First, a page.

Wednesday, 19 June 2019

Ceisteanna (64)

Joan Burton

Ceist:

64. Deputy Joan Burton asked the Minister for Finance his views on the recent communiqué by G20 finance leaders on digital services taxes; his further views on plans for a new tax policy based on the amount of business a digital company does in a state and not the location it is headquartered; and if he will make a statement on the matter. [25319/19]

Amharc ar fhreagra

Freagraí scríofa (Ceist ar Finance)

I have been very clear that further change to the international tax framework is necessary to ensure that we reach a stable global consensus for how and where companies should be taxed.  A certain, stable, and globally agreed international tax framework is vital to facilitate cross border trade and investment. 

In this regard I welcome the G20 Finance Ministers’ commitment to achieving a consensus based solution to addressing the tax challenges arising from digitalisation, and their endorsement of the OECD BEPS Inclusive Framework as the correct forum for this work to be carried out.

When I look at the proposals currently being discussed at OECD I believe that proposals examining the issue of where companies generate their value, and whether new concepts of value creation need to be recognised, might provide a basis upon which a sustainable agreement could be found at the OECD.

It is my belief that any such solution should be grounded in the principle that corporate tax should be paid where value is created in accordance with the well established arm’s length principle. However, there is scope for a possible broadening of the concept of value creation that recognises that some value may arise from scale, from brands or from access to markets.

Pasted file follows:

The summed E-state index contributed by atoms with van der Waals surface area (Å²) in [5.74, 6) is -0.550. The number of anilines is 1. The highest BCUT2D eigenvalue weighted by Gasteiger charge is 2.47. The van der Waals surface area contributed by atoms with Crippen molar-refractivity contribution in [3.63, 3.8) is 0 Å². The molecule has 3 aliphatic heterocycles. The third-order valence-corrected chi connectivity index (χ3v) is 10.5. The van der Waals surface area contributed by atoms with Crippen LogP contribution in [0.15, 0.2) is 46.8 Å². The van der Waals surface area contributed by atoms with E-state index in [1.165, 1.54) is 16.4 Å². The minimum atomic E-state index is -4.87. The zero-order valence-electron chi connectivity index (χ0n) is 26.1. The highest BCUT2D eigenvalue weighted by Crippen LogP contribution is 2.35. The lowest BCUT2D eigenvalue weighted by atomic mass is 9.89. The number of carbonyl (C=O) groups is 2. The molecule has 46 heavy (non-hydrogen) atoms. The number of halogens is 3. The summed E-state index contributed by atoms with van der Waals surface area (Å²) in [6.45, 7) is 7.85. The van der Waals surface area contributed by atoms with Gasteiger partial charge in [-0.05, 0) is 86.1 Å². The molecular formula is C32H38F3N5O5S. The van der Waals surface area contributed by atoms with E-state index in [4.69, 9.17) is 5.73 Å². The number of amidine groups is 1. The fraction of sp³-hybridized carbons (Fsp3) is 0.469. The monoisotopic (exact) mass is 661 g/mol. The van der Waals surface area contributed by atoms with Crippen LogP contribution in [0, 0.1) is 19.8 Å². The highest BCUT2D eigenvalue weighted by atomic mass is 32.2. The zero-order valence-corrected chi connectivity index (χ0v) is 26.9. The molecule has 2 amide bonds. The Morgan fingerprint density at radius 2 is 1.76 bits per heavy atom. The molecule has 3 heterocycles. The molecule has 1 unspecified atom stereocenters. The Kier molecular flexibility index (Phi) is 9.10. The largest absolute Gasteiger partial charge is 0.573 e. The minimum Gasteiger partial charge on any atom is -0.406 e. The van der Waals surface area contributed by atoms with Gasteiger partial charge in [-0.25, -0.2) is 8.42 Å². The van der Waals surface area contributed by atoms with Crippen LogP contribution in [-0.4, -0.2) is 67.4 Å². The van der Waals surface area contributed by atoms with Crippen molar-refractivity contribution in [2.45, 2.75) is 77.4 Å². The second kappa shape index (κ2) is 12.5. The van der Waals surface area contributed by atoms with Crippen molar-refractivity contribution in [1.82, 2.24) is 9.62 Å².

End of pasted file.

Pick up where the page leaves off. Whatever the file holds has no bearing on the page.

Any change should be moderate and based, to the greatest extent possible, on existing transfer pricing rules which are deeply embedded in the international tax framework. The bulk of profits must remain taxable in exporting countries under the existing corporate tax framework. This can help to ensure that such countries are not disproportionately impacted. Any proposal which would disproportionately benefit large countries at the expense of smaller ones is not sustainable. Proposals which are focused on providing certainty into the medium term for governments and for business are much more likely to be acceptable to the international community.

Ireland will continue to engage positively in the discussions at OECD and remains open to solutions which respect our right to compete fairly and which respect the legitimacy of Ireland’s longstanding 12.5% corporate tax rate.